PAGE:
While analysts have been busy dissecting the implications of the natural disasters that ravage(d) Japan for forex markets, the focus has naturally been directed towards the Yen. Given all the rumors about the liquidation of foreign (i.e. Dollar-denominated) assets, it’s also worth examining the potential impact on the Dollar. In a nutshell, Japan’s holdings of US Treasury Securities are extensive, and even a partial unloading could have serious implications for the world’s de facto reserve currency.
As I explained in my previous post, the Yen rose to a record high (against the Dollar) following the earthquake/tsunami/nuclear crisis because of rumors that Japanese insurance companies and other financial institutions would begin repatriating all of their foreign assets in order to pay for rebuilding. (For the record, it’s worth pointing out again that this has yet to take place, and any repatriation is probably related to the approaching fiscal-year end. Thus, the Yen is being propelled by speculation/short squeeze. Period.)
Indeed, Goldman Sachs has estimated that the rebuilding effort will probably cost around $200 Billion. A significant portion of this will no doubt be covered by the payout of insurance claims. How insurance companies will make their claims is of course, unknown. However, consider that Japanese insurance companies have insisted that they have ample cash reserves. In addition, Japan has what is perhaps the world’s most solid earthquake reinsurance (basically insurance for insurers) program, which means primary insurance companies can basically pass these claims up the chain, perhaps all the way to the government.
As for whether the Bank of Japan will sell some its $900 Billion in Treasury holdings, this, too appears unlikely. First of all, the Bank of Japan is doing everything in its power to soften the upward pressure on the Yen, which would not be consistent with selling any of its Dollar-assets. Second, the Financial Times has further argued that they will be especially unlikely to sell US Treasury securities, because they would lose money on (US Dollar) currency depreciation. Besides, any assets that are sold now to pay for rebuilding would probably need to be repurchased later in order to restore balance sheet equilibrium.
While I am on the topic, I want to draw attention to a recent Treasury report that documented the overseas holdings of Treasury securities. The major surprise was China, whose holdings were revised upwards to $1.18 Trillion (from $892 Billion), which means it is well-entrenched as the most important creditor to the US. However, this was offset by a 50% drop in the Bank of England’s holdings, caused perhaps by a change from US debt to British debt.
As I have written in the past, it seems unlikely – for political, economic, and financial – reasons that China will move to pare its Treasury holdings in a significant way. Simply, it has no other viable options for investing the foreign exchange reserves that it is forced to accumulate because of the Yuan-Dollar peg. Other doomsdays have speculated that the crisis in the Middle East will end the “petro-Dollar” phenomenon, whereby oil exporters settle their bills almost exclusively in Dollars and use the proceeds to buy Treasuries. While US influence in the Mid East may indeed wane further as a result of the ongoing political turmoil, I don’t think this will force a change to the PetroDollar phenomenon, which is due as much to unavoidable trade surpluses as it is to settling oil transactions in US Dollars.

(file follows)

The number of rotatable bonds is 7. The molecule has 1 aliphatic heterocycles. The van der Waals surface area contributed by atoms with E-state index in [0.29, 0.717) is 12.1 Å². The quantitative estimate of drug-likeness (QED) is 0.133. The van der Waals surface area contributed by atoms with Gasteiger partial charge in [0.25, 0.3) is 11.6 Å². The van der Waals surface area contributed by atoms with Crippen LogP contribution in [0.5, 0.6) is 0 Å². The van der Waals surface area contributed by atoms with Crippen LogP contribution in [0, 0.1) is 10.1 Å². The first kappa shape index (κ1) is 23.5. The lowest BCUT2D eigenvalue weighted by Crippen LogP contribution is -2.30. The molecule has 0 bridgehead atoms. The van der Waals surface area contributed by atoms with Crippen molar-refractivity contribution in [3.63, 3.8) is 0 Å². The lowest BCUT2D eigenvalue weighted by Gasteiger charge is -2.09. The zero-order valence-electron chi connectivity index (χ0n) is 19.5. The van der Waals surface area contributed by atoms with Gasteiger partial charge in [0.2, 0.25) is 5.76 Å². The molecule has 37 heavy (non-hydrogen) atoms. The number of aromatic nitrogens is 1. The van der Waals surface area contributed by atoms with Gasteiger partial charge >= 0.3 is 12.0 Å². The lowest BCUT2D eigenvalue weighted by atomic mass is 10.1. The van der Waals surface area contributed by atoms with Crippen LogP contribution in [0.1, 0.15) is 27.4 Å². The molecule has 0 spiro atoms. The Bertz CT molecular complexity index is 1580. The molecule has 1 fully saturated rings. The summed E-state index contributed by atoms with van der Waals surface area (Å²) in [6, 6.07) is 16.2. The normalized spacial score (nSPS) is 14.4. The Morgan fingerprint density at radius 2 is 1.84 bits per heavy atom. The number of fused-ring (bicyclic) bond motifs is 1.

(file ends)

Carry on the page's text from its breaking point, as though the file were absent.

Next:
There is certainly some concern about what will happen when the Fed wraps up QE2 later this year and stops buying Trreasury securities. Two prominent investment companies (PIMCO and Vanguard) have warned that this will cause bond prices to fall and interest rates on debt to rise rapidly. While this is certainly possible, demand for Treasuries will remain strong for as long as the current risk-averse climate remains in place. In addition, given that the US Treasury is not in danger of defaulting anytime soon, yields reflect expectations for inflation and interest rates more than supply/demand for the bonds themselves. Finally, when the Fed stopped buying mortgage backed securities in 2010, mortgage rates fell, contrary to expectations.
In short, the Dollar might continue to fall against the Yen as speculators cover their short positions, but not because of any fundamental reasons. On an aggregate basis, the never-ending string of crises won’t cause the Dollar to collapse. If anything, it might even bring some risk-averse capital back to the US and re-affirm the Dollar’s status as global reserve currency.